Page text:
Split marked quite a comeback for a director whose name has lately been synonymous with huge disappointments. But by contrast, Split is a slick, thrilling superhero movie, and one of Shyamalan’s best in years. It’s still making waves at the box office and, riding off its success, the director already has a sequel planned that’s actually more like the third in a trilogy. If you haven’s seen Split yet, be aware that there are pretty major SPOILERS for the end of the movie from here on out.
When M. Night Shyamalan’s Split exceeded expectations and became the first big hit of 2017, box office prognosticators wondered if this was the result of a killer marketing campaign or if audiences actually liked the movie. The second weekend made it definitive: Split’s small drop-off indicated positive buzz and strong word-of-mouth, both of which allowed the film to remain on top of the charts for the third weekend in a row, narrowly edging out all newcomers, specifically Rings.
Last week, Split had a huge opening and everyone noted that M. Night Shyamalan was unquestionably back. But now, in week two, it feels a little more official. The second weekend saw the film holding onto its spot at the top of the box office charts, but it also did so while dropping a percentage most movies would kill for. In other words, people like Split and are telling their friends to go see it.
M. Night Shyamalan’s Split is a strange kind of superhero movie of its own. James McAvoy’s character has a multiple personality disorder that manifests itself like a superpower, more like a Dr. Jekyll and Mr. Hyde thing than how multiple personalities work in the real world. But this isn’t the director’s first foray into the superhero movie realm — and it’s not the last. Shyamalan announced that after Split, his next movie is going to be a sequel to his 2000 superhero flick Unbreakable. (This post contains some SPOILERS for Split, so if you don’t want those, then you’d better… split.)
Is it safe to say that M. Night Shyamalan is back? He got his foot in the door a few years ago when The Visit opened to $25 million and went on to make $65 million against a budget of only $5 million, but with the release of Split, he’s officially sitting on the couch, eating your chips and drinking your beer. However, the same could not be said for xXx: Return of Xander Cage, which opened to more lackluster numbers.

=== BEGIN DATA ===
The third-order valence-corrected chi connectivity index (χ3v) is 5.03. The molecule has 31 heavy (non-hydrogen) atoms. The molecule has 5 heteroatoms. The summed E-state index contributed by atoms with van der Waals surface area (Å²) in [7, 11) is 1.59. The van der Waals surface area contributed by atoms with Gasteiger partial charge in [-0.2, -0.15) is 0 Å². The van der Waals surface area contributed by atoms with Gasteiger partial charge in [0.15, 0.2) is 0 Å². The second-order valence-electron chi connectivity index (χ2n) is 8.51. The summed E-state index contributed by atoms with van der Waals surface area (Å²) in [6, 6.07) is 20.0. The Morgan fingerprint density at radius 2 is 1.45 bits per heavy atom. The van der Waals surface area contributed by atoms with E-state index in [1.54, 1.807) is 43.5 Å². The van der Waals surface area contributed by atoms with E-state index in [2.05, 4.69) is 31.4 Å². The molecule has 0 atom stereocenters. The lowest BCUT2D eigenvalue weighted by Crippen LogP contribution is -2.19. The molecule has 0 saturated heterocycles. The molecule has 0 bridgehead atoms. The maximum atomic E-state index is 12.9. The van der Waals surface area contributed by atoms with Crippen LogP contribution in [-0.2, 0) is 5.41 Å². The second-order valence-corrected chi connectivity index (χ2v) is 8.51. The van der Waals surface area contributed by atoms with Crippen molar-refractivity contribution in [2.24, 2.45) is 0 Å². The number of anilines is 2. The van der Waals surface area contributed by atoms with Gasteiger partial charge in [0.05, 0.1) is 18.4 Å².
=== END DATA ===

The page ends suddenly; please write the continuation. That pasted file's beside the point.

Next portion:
Anya Taylor-Joy has only starred in four feature films, all of which opened within the past year, and already she’s become one of the most exciting young actors in the industry. She brought a haunting innocence to Robert Eggers’ stunning debut The Witch, she wreaked havoc in last fall’s Morgan, played Barack Obama’s college girlfriend in Barry, and now she stars opposite James McAvoy (or more like nine James McAvoys) in the latest M. Night Shyamalan mind-bending thriller.
The Visit was a welcome, wonderfully kooky return to smaller, simpler genre-bending fare for M. Night Shyamalan, who’s back this year with yet another effective thriller: Split, in which James McAvoy gives a remarkable performance (or 23) as a man suffering from dissociative identity disorder. One of those identities kidnaps three young women, including one (played by Anya Taylor-Joy) whose ability to empathize with McAvoy puts her in a rather unique position.
The Visit was a fun, kooky and simple little horror flick that reminded audiences that M. Night Shyamalan still has the capacity to surprise and entertain us — but more than anything, it inspired optimism with the promise of more good things to come. Shyamalan has fully delivered on that promise with Split, an incredibly thoughtful and thought-provoking thriller. Although occasionally heavy-handed, Shyamalan’s latest is his most considerate and effective film in years, with a startling emotional core.
Our ongoing celebration of the best from the world of film in 2016 continues with our ranking of the finest movie posters of the year. In the gallery above you’ll see our picks for the 25 best. They range from massive hits to to tiny indie releases; we decided not to limit our list just to huge commercial successes. We don’t determine a movie’s quality by its box office totals. Why should we determine a poster’s quality that way?
M. Night Shyamalan’s Split came as a welcome surprise when it debuted unannounced as the secret screening at last month’s Fantastic Fest, delighting audiences with a daring turn from James McAvoy (and James McAvoy and James McAvoy and James McAvoy and James McAvoy and James McAvoy and James McAvoy and James McAvoy and James McAvoy and James McAvoy and James McAvoy and James McAvoy and James McAvoy and James McAvoy and James McAvoy and James McAvoy and James McAvoy and James McAvoy and James McAvoy and James McAvoy and James McAvoy and James McAvoy and James McAvoy) as a mental patient harboring 23 distinct personalities in his head. Our own Britt Hayes was on the scene and reported back with a resoundingly positive review naming the new film as Shyamalan’s best in years. (Not an especially high bar, admittedly, but praise is praise.)